The national political climate is generating anger and division and young students are soaking it in like sponges. Shane Safir believes we can create safer spaces for them.
A few months ago, a local high school was shaken by the discovery of a student Instagram account featuring racist, anti-Semitic, and ableist memes. There were swastikas plastered across student photos, anti-black slurs and students doing the Nazi salute.
At a South Bay high school where I train teachers around unconscious bias, an Asian American student posted a video of himself ripping the head off a Black doll with the caption, “Just another Tuesday morning in the South.”
And last year, my own son — an intelligent brown boy of Filipino, Irish, and Jewish descent -- was called a ‘Mexican dummy’ and taunted with a Spanish accent on the playground. I saw firsthand how these slights can erode a child’s confidence.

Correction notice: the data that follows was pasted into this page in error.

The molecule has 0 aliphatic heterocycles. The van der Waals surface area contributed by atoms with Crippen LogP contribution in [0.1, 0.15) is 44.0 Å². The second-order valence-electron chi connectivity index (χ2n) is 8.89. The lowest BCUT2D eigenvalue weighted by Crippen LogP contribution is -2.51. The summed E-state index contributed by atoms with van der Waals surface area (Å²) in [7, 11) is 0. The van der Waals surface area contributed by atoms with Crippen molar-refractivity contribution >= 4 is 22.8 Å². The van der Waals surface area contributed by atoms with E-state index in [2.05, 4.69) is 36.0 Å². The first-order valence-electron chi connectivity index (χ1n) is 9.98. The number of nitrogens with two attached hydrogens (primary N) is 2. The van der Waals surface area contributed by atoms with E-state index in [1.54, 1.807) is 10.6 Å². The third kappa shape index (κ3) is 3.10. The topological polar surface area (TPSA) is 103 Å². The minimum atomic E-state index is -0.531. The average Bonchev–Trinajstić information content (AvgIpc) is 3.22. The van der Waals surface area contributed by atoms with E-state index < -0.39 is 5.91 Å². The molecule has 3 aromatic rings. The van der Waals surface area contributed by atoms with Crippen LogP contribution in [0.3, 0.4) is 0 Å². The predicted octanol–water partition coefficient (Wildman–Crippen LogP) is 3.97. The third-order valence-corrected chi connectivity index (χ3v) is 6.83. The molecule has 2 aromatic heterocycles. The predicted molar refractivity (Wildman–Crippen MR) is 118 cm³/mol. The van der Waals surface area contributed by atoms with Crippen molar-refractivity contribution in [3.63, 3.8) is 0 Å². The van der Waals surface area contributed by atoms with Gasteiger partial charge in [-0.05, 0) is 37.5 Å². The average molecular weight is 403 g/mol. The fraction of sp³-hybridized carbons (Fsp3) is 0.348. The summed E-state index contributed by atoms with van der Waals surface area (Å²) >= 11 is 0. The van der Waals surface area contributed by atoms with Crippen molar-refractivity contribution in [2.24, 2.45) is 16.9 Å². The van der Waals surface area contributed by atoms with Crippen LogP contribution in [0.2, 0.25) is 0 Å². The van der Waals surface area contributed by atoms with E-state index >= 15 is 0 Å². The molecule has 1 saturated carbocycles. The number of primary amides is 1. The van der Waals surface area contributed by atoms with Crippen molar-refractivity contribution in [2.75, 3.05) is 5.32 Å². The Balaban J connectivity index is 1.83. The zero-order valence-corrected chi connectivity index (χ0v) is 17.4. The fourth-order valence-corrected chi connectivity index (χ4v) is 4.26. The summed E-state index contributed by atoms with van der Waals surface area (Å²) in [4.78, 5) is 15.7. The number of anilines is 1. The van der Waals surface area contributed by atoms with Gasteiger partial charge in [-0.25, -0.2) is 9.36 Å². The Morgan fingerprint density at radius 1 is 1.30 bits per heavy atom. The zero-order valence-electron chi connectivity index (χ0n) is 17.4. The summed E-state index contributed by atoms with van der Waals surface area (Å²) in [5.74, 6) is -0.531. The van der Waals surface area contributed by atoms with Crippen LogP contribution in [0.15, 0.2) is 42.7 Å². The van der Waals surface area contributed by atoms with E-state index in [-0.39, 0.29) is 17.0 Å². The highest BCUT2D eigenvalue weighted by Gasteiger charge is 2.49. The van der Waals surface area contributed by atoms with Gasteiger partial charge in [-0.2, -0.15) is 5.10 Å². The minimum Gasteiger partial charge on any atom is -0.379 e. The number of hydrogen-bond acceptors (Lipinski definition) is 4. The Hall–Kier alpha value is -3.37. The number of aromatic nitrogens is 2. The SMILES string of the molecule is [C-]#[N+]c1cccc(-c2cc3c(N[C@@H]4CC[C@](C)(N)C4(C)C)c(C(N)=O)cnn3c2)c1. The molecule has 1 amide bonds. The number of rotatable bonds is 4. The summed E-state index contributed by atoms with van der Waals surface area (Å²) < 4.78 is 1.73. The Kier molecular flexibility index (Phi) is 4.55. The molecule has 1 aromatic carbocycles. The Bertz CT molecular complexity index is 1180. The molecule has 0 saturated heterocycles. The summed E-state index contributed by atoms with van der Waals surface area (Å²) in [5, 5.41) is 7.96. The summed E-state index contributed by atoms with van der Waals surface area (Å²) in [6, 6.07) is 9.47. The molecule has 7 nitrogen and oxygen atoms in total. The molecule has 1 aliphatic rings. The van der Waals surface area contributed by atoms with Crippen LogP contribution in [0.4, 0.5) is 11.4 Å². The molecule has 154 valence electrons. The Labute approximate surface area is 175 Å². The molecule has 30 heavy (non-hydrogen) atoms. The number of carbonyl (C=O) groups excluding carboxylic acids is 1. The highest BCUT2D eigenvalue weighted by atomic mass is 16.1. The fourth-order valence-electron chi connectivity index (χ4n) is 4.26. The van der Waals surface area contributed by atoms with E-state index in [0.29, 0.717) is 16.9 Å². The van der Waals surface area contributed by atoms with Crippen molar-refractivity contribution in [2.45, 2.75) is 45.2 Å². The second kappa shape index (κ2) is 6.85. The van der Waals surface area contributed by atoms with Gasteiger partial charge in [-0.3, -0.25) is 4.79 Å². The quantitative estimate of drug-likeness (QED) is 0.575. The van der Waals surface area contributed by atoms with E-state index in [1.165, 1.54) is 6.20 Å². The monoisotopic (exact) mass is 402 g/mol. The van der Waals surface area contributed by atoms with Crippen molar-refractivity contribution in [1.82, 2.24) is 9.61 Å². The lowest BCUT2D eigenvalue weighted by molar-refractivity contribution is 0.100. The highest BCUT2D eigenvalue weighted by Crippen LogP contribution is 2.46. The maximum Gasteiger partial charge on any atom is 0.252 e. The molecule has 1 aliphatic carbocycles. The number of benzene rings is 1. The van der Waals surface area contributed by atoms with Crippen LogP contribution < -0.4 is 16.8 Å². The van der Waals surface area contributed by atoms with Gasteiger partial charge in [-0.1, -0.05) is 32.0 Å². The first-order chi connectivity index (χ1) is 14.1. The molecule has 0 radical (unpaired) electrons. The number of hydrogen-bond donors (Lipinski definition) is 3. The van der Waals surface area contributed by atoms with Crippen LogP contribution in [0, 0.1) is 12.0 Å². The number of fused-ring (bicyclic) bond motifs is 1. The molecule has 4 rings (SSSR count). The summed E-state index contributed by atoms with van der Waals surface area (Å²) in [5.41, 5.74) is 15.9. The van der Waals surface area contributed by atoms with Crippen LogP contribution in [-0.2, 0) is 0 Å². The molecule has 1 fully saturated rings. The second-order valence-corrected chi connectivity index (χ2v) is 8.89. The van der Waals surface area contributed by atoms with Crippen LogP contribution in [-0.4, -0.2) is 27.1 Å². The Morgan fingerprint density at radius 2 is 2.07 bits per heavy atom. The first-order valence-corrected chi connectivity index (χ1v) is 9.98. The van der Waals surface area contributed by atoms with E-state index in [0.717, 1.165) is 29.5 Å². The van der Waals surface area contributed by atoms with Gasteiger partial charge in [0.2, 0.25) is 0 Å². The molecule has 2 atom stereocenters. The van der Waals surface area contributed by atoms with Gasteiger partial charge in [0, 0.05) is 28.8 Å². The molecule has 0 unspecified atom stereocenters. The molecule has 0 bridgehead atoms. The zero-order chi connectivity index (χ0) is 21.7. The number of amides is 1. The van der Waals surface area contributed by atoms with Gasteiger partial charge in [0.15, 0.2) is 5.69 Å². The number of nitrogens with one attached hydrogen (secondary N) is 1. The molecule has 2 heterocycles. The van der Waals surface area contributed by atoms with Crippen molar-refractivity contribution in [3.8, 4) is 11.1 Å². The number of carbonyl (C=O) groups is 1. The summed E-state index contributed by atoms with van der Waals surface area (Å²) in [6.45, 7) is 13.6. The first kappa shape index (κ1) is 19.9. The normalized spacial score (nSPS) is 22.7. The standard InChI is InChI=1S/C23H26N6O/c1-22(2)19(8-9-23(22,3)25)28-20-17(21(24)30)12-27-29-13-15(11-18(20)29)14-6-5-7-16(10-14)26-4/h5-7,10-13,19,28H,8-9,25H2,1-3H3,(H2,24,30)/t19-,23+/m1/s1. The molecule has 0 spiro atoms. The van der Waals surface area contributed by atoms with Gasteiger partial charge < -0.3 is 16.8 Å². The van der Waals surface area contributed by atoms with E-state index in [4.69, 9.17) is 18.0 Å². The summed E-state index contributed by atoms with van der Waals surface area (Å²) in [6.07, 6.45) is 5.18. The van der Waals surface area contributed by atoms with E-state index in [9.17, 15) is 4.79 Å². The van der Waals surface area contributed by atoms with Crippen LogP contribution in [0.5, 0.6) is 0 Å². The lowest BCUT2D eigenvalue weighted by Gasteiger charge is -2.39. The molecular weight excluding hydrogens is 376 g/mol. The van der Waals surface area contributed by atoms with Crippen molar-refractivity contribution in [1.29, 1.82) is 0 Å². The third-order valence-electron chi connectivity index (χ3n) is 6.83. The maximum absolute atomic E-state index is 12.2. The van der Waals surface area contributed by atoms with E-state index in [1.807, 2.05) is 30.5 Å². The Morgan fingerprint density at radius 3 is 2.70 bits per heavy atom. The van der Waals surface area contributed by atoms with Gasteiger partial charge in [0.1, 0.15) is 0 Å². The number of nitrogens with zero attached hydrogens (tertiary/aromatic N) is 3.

The fear and finger-pointing in our larger political culture is showing up in our schools. In a national survey of amore than 10,000 educators, 8 in 10 reported heightened anxiety in students of color and 4 in 10 had heard derogatory language directed at marginalized groups. This isn’t an accident. Our children are sponges, constantly absorbing the messages around them.